The first step to find your passion

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Vincent Van Gogh: Carpenter, 1880 and Woman Mourning, 1882

While doing research to write a college admission guide, Cal Newport received a revealing advice during an interview:

“You need to be exposed to many things,” she told me. “You should expose yourself even though you might not know if you’ll be interested.”

When you find something that catches your attention: follow-up; see if it sticks.

In other words, discovering passion requires a dedication to unstructured exploration. You have to leave large swathes of free time in your schedule (a technique I call underscheduling), and fill this time with the exploration of things that might be interesting.

In The first step is to start, Jason Zimdars provides a glimpse of when to start this exploration: Right now.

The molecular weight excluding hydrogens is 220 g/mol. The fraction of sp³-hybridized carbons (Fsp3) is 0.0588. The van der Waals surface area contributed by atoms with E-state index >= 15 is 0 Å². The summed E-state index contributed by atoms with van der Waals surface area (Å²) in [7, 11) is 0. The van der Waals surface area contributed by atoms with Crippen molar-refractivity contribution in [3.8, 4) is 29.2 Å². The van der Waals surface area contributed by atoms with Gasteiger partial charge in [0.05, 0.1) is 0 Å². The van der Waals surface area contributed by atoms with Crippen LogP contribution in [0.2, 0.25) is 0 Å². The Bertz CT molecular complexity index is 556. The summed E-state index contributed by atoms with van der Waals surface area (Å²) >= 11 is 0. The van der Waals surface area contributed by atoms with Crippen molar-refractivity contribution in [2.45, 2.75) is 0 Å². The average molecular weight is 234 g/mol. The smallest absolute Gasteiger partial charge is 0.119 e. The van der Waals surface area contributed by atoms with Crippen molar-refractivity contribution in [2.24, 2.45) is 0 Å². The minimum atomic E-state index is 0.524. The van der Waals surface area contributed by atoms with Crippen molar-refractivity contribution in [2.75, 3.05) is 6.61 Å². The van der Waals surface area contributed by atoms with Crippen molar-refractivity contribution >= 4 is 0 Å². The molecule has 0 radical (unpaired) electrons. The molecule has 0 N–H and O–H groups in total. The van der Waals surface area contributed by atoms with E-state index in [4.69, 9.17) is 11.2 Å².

Many times, the reasons of why we don’t start something have nothing to do with the lack of skills, materials or tools. The true obstacles are self-criticism and excuses.

In the book Drawing on the Right Side of the Brain, Betty Edwards reminds us that Van Gogh was only an artist during the last ten years of his life, and shows us a comparison between one of the artist’s first drawings and another one done a couple of years later (see above). Van Gogh did not start by being a master; he was not a child prodigy. He learned by working hard and pursuing one of his passions.

It is never too late to find your passions, but it is always late to start looking for them. I invite you to leave your doubts aside and explore. Fight against self-criticism, stop wasting time and start exploring the borders of your self-imposed limitations. At the end of the day, the worst criticism, the toughest self-examination, will be the one at the end of your life, when you ask yourself why you didn’t pursue your passions.

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